Soil: retaining Co2 to combat climate change
A project of Creaf and Jean Leon winery
Creaf (Center de Recerca Ecològica i Aplicacions Forestals) is working together with the Jean Leon wineries, producers of the Familia Torres wine brand, to study the ability of the soil of the vineyards to absorb carbon dioxide from the atmosphere (Co2) and fight the climate crisis. Through a three-year study in an organic Jean Leon vineyard in the region of Catalonia (Spain), the project aims to establish which types of crops allow the soil to store the most carbon. The project started this winter with the sowing of four different species of grasses and legumes around the vines and between the rows on half a hectare of land. Creaf's role is to perform the sampling and analysis necessary to determine the amount of carbon present in the soil before and after the annual sowing of cover crops. Jean Leon, on the other hand, will take care of the agricultural work related to the sowing and management of the vineyard.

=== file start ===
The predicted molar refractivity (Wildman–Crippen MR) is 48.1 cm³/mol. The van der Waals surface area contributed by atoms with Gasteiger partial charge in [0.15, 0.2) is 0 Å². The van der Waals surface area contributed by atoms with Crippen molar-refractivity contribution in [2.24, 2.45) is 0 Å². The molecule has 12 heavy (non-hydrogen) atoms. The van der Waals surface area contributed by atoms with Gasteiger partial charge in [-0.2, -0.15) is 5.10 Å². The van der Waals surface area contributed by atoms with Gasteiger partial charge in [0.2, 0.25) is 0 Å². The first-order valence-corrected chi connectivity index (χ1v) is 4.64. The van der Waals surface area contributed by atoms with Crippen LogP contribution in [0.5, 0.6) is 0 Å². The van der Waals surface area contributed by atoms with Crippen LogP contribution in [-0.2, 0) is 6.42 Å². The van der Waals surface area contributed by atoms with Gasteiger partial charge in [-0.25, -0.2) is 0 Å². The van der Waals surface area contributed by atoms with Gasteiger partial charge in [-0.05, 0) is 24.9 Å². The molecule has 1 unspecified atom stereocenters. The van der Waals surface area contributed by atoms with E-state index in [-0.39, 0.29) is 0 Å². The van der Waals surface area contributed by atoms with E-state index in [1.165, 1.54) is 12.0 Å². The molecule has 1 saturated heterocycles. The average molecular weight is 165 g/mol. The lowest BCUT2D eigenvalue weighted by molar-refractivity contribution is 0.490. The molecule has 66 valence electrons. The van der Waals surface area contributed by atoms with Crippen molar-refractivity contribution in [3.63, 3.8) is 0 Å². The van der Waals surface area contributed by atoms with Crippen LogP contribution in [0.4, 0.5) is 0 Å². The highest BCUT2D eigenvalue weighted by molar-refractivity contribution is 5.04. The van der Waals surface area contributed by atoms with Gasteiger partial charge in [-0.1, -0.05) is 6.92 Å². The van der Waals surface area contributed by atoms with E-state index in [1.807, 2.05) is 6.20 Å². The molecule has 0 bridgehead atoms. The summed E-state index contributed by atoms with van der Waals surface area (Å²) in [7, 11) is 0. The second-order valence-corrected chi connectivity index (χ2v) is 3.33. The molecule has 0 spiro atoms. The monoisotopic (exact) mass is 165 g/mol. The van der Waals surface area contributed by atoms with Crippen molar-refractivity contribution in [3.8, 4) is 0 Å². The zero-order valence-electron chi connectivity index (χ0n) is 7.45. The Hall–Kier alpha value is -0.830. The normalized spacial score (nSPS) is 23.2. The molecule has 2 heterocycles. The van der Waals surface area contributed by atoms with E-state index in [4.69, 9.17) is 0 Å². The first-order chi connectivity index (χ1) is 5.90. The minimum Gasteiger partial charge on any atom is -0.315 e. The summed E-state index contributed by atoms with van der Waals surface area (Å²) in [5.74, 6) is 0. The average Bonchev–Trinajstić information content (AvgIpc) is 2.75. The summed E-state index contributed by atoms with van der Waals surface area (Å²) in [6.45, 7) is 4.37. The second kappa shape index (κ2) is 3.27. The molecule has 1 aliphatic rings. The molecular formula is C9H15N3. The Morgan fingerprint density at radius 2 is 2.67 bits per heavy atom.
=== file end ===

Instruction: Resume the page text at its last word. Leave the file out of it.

"Using the soil from vineyards to store Co2 is a great opportunity to reduce the concentration of gases in the atmosphere", says Jordi Sardans, Creaf researcher and study coordinator. “Furthermore, this solution is not limited to viticulture; it can be applied to any type of crop and also has beneficial effects on soil quality”, he continues. "In addition to our organic viticulture at Jean Leon, all the Familia Torres wineries are working to reduce the CO2 emissions from our business", notes Mireia Torres, Jean Leon's general manager. The study is in synergy with Coppereplace, a project of the European Interreg Sudoe program on which Jean Leon and Familia Torres are working with the University of Lleida to test cover crops and vegetable mulch, as well as to experiment alternatives to copper, with the ultimate goal to promote sustainability and biodiversity.
Various studies have shown that the soil of cultivated land can be used to store Co2 organically, in order to slow down the increase in gas levels and, consequently, mitigate climate change. Scientists calculate that Earth's soil currently contains three times more carbon than all of the planet's vegetation and double what is in the atmosphere. In the specific case of vineyards, the main practices through which carbon is stored in the soil are: the application of organic compost, the use of plants (sown or self-sown) as ground cover and the addition of green pruning waste in the ground.
EFA News - European Food Agency